July 26, 2012
U.N. arms trade treaty should not touch U.S. citizen gun ownership rights
The United States Constitution guarantees American’s right to keep and bear arms. No international treaty should ever be considered that would infringe on that right or national sovereignty, said U.S. Senator Mike Enzi, R-Wyo., who signed a letter with 50 of his colleagues to President Obama and Secretary of State Clinton expressing concerns that the Administration agreed to participate in the negotiating of the United Nations’ Arms Trade Treaty.
While the final treaty text won’t be public until it has been agreed to, initial drafts include provisions that pose dangers to rights protected by the Second Amendment. Certain provisions would require an expansion of federal firearms controls and the creation of a U.N.-based firearms registry.
“Our rights and our sovereignty are not up for negotiation. Not now, not ever,” said Enzi. “Civilian gun ownership is constitutionally protected as is the right to self-defense. I will fight any and all attempts, foreign or domestic, to erode these rights.”
The letter Enzi signed demands that the Administration uphold our country’s constitutional protections of civilian firearms ownership and to guarantee that the treaty explicitly recognize the legitimacy of lawful activities associated with firearms, including but not limited to the right of self-defense before considering ratification.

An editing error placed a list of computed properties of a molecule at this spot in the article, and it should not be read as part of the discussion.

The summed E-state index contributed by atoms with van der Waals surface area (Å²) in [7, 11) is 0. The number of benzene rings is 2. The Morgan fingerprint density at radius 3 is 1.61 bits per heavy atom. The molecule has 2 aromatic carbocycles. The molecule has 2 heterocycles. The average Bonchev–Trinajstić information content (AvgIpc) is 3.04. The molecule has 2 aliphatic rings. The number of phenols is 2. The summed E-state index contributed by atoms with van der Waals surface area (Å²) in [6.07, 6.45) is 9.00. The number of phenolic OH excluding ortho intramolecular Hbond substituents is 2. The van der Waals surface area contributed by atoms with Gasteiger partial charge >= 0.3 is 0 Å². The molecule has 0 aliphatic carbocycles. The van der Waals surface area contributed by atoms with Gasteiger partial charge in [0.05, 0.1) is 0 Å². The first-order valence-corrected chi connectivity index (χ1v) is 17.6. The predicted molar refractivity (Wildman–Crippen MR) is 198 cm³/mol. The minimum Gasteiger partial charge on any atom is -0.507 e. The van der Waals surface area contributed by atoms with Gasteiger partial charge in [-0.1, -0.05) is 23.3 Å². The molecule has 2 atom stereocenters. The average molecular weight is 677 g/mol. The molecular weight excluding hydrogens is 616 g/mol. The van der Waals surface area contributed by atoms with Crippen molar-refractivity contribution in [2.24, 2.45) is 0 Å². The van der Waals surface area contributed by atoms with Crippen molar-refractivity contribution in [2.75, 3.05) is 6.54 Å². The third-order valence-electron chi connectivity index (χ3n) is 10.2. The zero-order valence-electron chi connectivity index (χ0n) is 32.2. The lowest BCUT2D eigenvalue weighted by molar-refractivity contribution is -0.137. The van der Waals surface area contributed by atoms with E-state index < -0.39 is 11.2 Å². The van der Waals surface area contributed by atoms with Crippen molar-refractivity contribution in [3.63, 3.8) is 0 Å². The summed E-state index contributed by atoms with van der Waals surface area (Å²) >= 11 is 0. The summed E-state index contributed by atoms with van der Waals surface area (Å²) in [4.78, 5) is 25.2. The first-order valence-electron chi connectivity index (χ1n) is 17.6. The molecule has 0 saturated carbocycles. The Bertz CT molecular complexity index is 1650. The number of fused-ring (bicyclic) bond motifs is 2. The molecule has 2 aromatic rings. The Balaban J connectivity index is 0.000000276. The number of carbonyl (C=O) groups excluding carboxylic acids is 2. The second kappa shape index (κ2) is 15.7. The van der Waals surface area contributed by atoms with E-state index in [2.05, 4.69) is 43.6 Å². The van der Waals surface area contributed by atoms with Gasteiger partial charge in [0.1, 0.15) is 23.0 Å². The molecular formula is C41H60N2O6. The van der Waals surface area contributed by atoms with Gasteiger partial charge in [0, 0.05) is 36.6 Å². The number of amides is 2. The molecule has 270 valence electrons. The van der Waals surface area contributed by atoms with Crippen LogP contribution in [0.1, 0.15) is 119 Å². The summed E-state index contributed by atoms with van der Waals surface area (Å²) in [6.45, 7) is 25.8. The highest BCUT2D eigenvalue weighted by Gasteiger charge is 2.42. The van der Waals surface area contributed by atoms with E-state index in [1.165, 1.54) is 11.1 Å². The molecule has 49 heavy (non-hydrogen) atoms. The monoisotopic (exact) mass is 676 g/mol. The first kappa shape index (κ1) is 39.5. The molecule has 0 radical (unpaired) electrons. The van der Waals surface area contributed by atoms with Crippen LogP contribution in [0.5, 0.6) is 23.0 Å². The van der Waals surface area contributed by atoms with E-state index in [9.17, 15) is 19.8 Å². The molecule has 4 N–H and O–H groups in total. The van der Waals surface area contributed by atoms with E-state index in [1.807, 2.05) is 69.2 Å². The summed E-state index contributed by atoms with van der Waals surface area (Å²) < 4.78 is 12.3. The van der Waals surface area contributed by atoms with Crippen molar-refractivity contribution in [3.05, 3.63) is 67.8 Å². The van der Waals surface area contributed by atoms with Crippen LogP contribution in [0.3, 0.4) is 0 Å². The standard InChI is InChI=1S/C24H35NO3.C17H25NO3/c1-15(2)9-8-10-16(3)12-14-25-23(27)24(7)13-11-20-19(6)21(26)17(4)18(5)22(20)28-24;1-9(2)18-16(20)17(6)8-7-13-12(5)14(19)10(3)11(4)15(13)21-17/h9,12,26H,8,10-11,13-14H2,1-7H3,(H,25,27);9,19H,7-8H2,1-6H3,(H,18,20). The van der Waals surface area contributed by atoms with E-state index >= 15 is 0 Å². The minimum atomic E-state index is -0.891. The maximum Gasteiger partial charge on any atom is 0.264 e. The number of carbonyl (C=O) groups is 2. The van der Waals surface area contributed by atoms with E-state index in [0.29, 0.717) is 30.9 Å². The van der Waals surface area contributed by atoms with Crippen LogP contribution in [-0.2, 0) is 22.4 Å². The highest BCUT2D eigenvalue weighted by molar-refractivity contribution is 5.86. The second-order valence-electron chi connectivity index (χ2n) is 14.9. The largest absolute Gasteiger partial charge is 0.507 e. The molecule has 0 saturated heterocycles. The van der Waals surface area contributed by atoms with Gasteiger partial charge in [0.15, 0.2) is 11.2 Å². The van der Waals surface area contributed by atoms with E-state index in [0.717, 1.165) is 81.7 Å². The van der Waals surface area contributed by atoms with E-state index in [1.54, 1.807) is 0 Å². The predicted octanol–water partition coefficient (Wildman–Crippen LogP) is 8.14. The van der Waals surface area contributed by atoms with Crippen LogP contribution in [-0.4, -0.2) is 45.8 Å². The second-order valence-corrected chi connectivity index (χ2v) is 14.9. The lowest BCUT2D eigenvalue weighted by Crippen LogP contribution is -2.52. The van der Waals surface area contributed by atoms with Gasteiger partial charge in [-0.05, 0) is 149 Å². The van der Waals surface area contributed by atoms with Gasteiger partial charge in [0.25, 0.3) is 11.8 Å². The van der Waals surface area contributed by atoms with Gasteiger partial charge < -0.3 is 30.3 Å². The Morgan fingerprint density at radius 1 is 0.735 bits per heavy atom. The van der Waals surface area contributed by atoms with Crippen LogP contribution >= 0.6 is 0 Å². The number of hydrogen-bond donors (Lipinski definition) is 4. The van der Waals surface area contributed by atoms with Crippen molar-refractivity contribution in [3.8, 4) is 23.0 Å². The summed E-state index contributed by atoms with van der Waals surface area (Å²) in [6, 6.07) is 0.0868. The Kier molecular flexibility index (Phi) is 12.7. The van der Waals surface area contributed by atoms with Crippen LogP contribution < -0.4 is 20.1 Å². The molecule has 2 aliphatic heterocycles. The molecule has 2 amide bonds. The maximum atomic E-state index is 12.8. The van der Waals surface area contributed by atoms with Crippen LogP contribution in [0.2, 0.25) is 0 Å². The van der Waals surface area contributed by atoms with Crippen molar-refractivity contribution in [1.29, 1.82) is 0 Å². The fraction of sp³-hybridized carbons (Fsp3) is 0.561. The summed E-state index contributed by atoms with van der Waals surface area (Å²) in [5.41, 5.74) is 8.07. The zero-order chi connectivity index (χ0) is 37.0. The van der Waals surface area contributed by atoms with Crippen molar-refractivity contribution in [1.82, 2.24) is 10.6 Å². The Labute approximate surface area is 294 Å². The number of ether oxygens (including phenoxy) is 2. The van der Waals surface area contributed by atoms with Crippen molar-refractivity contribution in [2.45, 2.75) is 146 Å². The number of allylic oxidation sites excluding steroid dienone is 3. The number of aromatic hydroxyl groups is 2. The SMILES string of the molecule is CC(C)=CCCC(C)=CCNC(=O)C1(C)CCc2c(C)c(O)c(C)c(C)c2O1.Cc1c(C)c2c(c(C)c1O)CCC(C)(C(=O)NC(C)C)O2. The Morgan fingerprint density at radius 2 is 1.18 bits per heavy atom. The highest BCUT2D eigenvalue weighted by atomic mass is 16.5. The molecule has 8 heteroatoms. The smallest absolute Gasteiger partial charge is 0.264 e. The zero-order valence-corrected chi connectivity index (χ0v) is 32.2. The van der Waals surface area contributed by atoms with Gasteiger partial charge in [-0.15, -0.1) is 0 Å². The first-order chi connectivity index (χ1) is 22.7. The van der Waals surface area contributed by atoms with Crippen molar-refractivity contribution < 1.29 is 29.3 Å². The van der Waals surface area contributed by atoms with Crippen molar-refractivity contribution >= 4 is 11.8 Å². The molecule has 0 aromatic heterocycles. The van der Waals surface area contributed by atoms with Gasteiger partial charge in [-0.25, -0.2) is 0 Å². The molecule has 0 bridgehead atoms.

The treaty cannot go into effect unless the Senate votes to agree to it.
“The Administration’s obligations are to our laws and our Constitution. No international body has authority over our rights and I will oppose ratification until the U.N. recognizes the lawful possession and use of firearms,” said Enzi.
Click here to read a copy of the letter.
July 20 shooting in Colorado
The July 20 movie theater shooting in Colorado has prompted some to call for more gun control. Enzi agreed with the remarks of Colorado Democratic Governor John Hickenlooper who said the killer would have found a way to “create horror” with or without tougher gun laws.
“We’re all deeply saddened by this tragic event and we all want to do what we can to stop these kinds of evil acts from happening. I think that is the real key. Each of us is going to have to work to make better connections with our neighbors and our communities. I don’t think the solution will come from Washington,” Enzi said.
Enzi said the U.S. Constitution guarantees Americans right to own firearms and this precludes any negotiations outside our borders.
“There is no place for the UN in a debate about individual gun ownership in the U.S.,” Enzi said.
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